Transcript of Arraignment Hearing of Defendant Warren Allen, Nov. 9, 1999, at 10-13. After Allen was arraigned, Judge Smith set Allen's bail at $10,000 and the U.S. Marshal Service returned Allen to the Philadelphia Detention Center.

On November 19, 1999, the United States moved to dismiss the charges against Warren Allen without prejudice claiming that the post-arraignment transfer of Allen back to the Philadelphia Detention Center violated Allen's rights under the IADA. Allen requested and received an extension for his deadline to respond until December 27, 1999. On December 22, 1999, Allen responded that the charges against him should be dismissed with prejudice.

Discussion

The IADA governs the transfer of a prisoner-defendant from a state with custody over the prisoner ("sending state") to a state in which new charges are pending ("receiving state").*fn3 See 18 U.S.C.App. 2, § 2 Art. I. After the transfer from the sending state to the receiving state, the IADA requires that all charges in the receiving state must be completely resolved before the prisoner-defendant is returned to the sending state:

If trial is not had on any indictment, information, or complaint contemplated hereby prior to the prisoner's being returned to the original place of imprisonment pursuant to article V(e) hereof, such indictment, information, or complaint shall not be of any further force or effect, and the court shall enter an order dismissing the same with prejudice.

18 U.S.C.App. 2, § 2 Art. IV(e). Under Section 2, Article IV(e), of the IADA, if the defendant is returned to the sending state while charges in the receiving state remain unresolved, the charges in the receiving state must be dismissed with prejudice. See id.

Although Article IV(e) requires that the new charges against a prisoner-defendant be dismissed with prejudice after a violation of the IADA, a 1988 amendment to the IADA permits a court to dismiss the new charges without prejudice after an improper transfer in which the United States is the receiving state. See Anti-Drug Act, Pub L.100-690, 1988 U.S.Code Cong. & Admin. News (102 Stat. 4403) (codified as 18 U.S.C.App. 2, § 9). The amendment is codified in Section 9 of the IADA, which states in pertinent part:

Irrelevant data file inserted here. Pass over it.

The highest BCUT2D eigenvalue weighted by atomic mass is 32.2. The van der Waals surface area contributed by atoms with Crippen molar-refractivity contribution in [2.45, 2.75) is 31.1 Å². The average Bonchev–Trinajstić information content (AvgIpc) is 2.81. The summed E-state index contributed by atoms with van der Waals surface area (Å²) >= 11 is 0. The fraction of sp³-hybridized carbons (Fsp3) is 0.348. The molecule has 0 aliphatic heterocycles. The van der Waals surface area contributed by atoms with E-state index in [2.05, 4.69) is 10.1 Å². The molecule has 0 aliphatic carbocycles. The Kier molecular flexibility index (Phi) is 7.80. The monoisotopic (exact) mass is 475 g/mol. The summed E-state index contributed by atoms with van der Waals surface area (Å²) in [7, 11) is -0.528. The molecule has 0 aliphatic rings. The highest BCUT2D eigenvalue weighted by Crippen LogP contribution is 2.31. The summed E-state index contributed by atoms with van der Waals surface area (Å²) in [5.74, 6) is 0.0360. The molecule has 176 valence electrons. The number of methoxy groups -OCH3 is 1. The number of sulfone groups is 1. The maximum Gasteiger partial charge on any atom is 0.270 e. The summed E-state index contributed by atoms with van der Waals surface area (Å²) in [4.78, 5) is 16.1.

Notwithstanding any provision of the agreement on detainers to the contrary, in a case in which the United States is a receiving State —

(1) any order of a court dismissing any indictment, information, or complaint may be with or without prejudice. In determining whether to dismiss the case with or without prejudice, the court shall consider, among others, each of the following factors: The seriousness of the offense; the facts and circumstances of the case which led to the dismissal; the impact of a reprosecution on the administration of the agreement on detainers and on the administration of justice.

Id. Therefore, if a transfer of a prisoner-defendant violates the IADA and the receiving state in that transfer is the United States, a court must consider the following three factors in determining whether to dismiss the federal charges with or without prejudice: (1) the seriousness of the offense, (2) the facts and circumstances of the case which led to the dismissal, and (3) the impact of a reprosecution on the administration of the agreement on detainers and on the administration of justice.